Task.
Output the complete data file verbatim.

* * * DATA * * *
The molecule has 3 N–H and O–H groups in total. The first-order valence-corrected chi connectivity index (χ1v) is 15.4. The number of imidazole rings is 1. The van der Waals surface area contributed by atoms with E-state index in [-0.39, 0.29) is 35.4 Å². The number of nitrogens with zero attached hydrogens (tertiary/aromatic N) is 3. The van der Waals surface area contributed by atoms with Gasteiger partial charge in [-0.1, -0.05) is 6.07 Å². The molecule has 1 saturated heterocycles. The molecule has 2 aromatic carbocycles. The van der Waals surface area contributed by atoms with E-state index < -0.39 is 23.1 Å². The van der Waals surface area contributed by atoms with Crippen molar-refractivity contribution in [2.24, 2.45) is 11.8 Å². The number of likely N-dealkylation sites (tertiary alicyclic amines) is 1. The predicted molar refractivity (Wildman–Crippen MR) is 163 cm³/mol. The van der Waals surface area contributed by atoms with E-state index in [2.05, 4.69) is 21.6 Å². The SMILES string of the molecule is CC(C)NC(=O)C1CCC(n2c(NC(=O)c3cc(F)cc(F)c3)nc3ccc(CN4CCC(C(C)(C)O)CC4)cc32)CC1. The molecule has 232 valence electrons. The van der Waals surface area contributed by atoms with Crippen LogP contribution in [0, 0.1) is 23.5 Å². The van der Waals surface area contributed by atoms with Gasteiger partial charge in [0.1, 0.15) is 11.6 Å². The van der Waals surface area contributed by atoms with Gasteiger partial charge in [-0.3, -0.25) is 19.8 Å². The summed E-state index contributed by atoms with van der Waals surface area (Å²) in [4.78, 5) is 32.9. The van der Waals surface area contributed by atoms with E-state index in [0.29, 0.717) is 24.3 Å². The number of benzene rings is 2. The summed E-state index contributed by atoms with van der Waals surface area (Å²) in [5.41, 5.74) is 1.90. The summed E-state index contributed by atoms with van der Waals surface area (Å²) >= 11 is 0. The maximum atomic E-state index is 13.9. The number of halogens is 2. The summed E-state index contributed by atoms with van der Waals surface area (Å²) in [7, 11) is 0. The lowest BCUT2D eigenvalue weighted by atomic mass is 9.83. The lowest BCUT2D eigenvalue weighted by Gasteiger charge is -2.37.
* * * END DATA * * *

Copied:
The molecule has 3 N–H and O–H groups in total. The first-order valence-corrected chi connectivity index (χ1v) is 15.4. The number of imidazole rings is 1. The van der Waals surface area contributed by atoms with E-state index in [-0.39, 0.29) is 35.4 Å². The number of nitrogens with zero attached hydrogens (tertiary/aromatic N) is 3. The van der Waals surface area contributed by atoms with Gasteiger partial charge in [-0.1, -0.05) is 6.07 Å². The molecule has 1 saturated heterocycles. The molecule has 2 aromatic carbocycles. The van der Waals surface area contributed by atoms with E-state index < -0.39 is 23.1 Å². The van der Waals surface area contributed by atoms with Crippen molar-refractivity contribution in [2.24, 2.45) is 11.8 Å². The number of likely N-dealkylation sites (tertiary alicyclic amines) is 1. The predicted molar refractivity (Wildman–Crippen MR) is 163 cm³/mol. The van der Waals surface area contributed by atoms with E-state index in [2.05, 4.69) is 21.6 Å². The SMILES string of the molecule is CC(C)NC(=O)C1CCC(n2c(NC(=O)c3cc(F)cc(F)c3)nc3ccc(CN4CCC(C(C)(C)O)CC4)cc32)CC1. The molecule has 232 valence electrons. The van der Waals surface area contributed by atoms with Crippen LogP contribution in [0, 0.1) is 23.5 Å². The van der Waals surface area contributed by atoms with Gasteiger partial charge in [0.1, 0.15) is 11.6 Å². The van der Waals surface area contributed by atoms with Gasteiger partial charge in [-0.3, -0.25) is 19.8 Å². The summed E-state index contributed by atoms with van der Waals surface area (Å²) in [4.78, 5) is 32.9. The van der Waals surface area contributed by atoms with E-state index in [0.29, 0.717) is 24.3 Å². The number of benzene rings is 2. The summed E-state index contributed by atoms with van der Waals surface area (Å²) in [5.41, 5.74) is 1.90. The summed E-state index contributed by atoms with van der Waals surface area (Å²) >= 11 is 0. The maximum atomic E-state index is 13.9. The number of halogens is 2. The summed E-state index contributed by atoms with van der Waals surface area (Å²) in [7, 11) is 0. The lowest BCUT2D eigenvalue weighted by atomic mass is 9.83. The lowest BCUT2D eigenvalue weighted by Gasteiger charge is -2.37.